Ensure Proper Maintenance & Procedures
Elevators / Lifts. I’ve been going out every day since renting my scooter. So far I’ve been to only one facility that had all its elevators working! (Thank you Victoria & Albert Museum!) That includes museums, performance spaces, libraries, and retail stores.
The British Museum was a nightmare. I saw a lineup of people having their handbags and backpacks examined for security before going in. It looked wheelchair accessible, so I joined the queue. Indeed, this temporary structure was built with a ramp, so no problem; I got waved into the Museum. But as soon as I went in a very apologetic security guard came up to tell me that the lift wasn’t working, so I couldn’t access the Museum from here. He told me that if I went around to the other side of this enormous building, there was a lift there that could take me in at the correct level.
There was indeed a glass handicapped lift installed near the grand main entrance. It was a bit tricky to open from a scooter, but I managed. Got in, closed the door, pressed the up button, rose about a foot and then it stopped. Wouldn’t go further up, nor back down. I was trapped.
There was an emergency intercom, so I tried that. Got an automated answer. I couldn’t make out what it was saying over the noise of the crowds of tourists. I pressed it several times, hoping to get a person, but no luck. Eventually a security guard above noticed me and was able to get it the rest of the way up.
This time I was able to get in. The tourist hordes were making it difficult to get around, but there was an exhibit on the 3rd floor that looked interesting, and would probably be less crowded, so I fought my way to the elevator. Guess what? Out of service.
Frustrated, I decided to leave. Went back to the glass lift. Couldn’t possibly open the door the way it was positioned, but luckily someone offered to help me, so I was able to get in. (Why no handicapped door openers? Mind you, even the fracture clinic at the hospital didn’t have any! You can read more about health care and customer service here: Urgent Care in Canada, the US, Sweden & the United Kingdom) This time it did go all the way down, but when I got there the door remained locked. Nothing I could do would budge it. Trapped again.
Again I tried the emergency intercom. Again, just an automated message. This wait took longer; about 20 minutes before a security guard noticed and came. Even he had trouble getting it open, although after trying various random combinations of buttons he did finally manage to unlock it. He commented, “I believe we’ve been waiting for some parts for that lift.” They knew it didn’t work properly, but there was no warning, and nobody with the responsibility of checking for trapped visitors!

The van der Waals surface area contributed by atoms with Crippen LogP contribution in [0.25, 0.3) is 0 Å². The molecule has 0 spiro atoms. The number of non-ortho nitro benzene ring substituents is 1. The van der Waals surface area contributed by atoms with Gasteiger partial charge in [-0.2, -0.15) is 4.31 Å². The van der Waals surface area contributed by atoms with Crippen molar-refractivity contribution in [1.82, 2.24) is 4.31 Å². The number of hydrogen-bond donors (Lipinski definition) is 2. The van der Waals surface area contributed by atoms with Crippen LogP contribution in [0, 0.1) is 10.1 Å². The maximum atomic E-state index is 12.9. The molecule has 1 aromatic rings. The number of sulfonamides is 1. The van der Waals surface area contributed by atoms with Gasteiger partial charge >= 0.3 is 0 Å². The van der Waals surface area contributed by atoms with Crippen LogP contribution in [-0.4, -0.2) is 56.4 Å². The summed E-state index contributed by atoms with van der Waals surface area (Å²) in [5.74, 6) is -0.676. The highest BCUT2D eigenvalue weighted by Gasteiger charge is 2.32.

Emergency Intercoms. Make sure they work! See above.
Remember Sidewalk Access
Be Consistent. This is more of an issue for urban planners, but several times I’ve gone up the ramp at the corner of a street, motored along the sidewalk to the next crossing point …. and discovered that there was no ramp at that end! Worse, the sidewalk was too narrow for me to turn around the scooter. So I had to back up for an entire block.
Don’t Block Sidewalks. I have been blocked by sandwich boards that take up so much space no wheelchair could get around. I have been blocked by construction debris or barriers that gave no warning of a closed sidewalk. I have been blocked by garbage bags put out for collection. Take a moment to think about access before you put something on the sidewalk.
Keep Sidewalks Clear of Snow & Ice. This is a biggie in northern climates. I remember being frustrated by it even in my days as a mom with a baby in a stroller. Especially aggravating was trying to cross a street when the plow had not cleared the snow at the corners. Having to lug a baby over an icy mountain of snow when you are going to the doctor 2 weeks postpartum is both difficult and scary. For wheelchairs, even that’s not an option.
And last, but not least …
Don’t Lock Handicapped Washrooms. I’ve had this barrier in airports, parks and in regular buildings. Why have it if you keep it locked? Where am I supposed to get the key? How long will I have to wait for someone to come, even if I do have a way to ask for someone to unlock it?
Advice to others who need handicapped washrooms: Don’t wait till the last minute! You never know how long the wait will be.